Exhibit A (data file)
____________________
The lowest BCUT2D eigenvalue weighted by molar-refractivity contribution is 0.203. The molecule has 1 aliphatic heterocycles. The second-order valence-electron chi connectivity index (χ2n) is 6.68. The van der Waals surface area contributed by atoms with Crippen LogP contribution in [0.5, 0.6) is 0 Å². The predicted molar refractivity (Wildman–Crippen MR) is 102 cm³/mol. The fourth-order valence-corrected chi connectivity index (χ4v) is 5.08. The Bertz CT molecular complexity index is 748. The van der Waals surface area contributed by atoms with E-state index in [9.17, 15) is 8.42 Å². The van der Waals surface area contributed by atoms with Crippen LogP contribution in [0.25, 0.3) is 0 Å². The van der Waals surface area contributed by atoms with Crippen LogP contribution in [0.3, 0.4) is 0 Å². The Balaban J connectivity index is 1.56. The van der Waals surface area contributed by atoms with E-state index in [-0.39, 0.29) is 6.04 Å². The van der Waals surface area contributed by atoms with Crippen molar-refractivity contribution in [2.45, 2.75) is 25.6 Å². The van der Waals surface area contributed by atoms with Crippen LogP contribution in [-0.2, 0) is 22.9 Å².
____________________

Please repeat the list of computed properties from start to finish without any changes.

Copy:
The lowest BCUT2D eigenvalue weighted by molar-refractivity contribution is 0.203. The molecule has 1 aliphatic heterocycles. The second-order valence-electron chi connectivity index (χ2n) is 6.68. The van der Waals surface area contributed by atoms with Crippen LogP contribution in [0.5, 0.6) is 0 Å². The predicted molar refractivity (Wildman–Crippen MR) is 102 cm³/mol. The fourth-order valence-corrected chi connectivity index (χ4v) is 5.08. The Bertz CT molecular complexity index is 748. The van der Waals surface area contributed by atoms with E-state index in [9.17, 15) is 8.42 Å². The van der Waals surface area contributed by atoms with Crippen LogP contribution in [0.25, 0.3) is 0 Å². The van der Waals surface area contributed by atoms with Crippen LogP contribution in [0.3, 0.4) is 0 Å². The Balaban J connectivity index is 1.56. The van der Waals surface area contributed by atoms with E-state index in [-0.39, 0.29) is 6.04 Å². The van der Waals surface area contributed by atoms with Crippen molar-refractivity contribution in [2.45, 2.75) is 25.6 Å². The van der Waals surface area contributed by atoms with Crippen LogP contribution in [-0.2, 0) is 22.9 Å².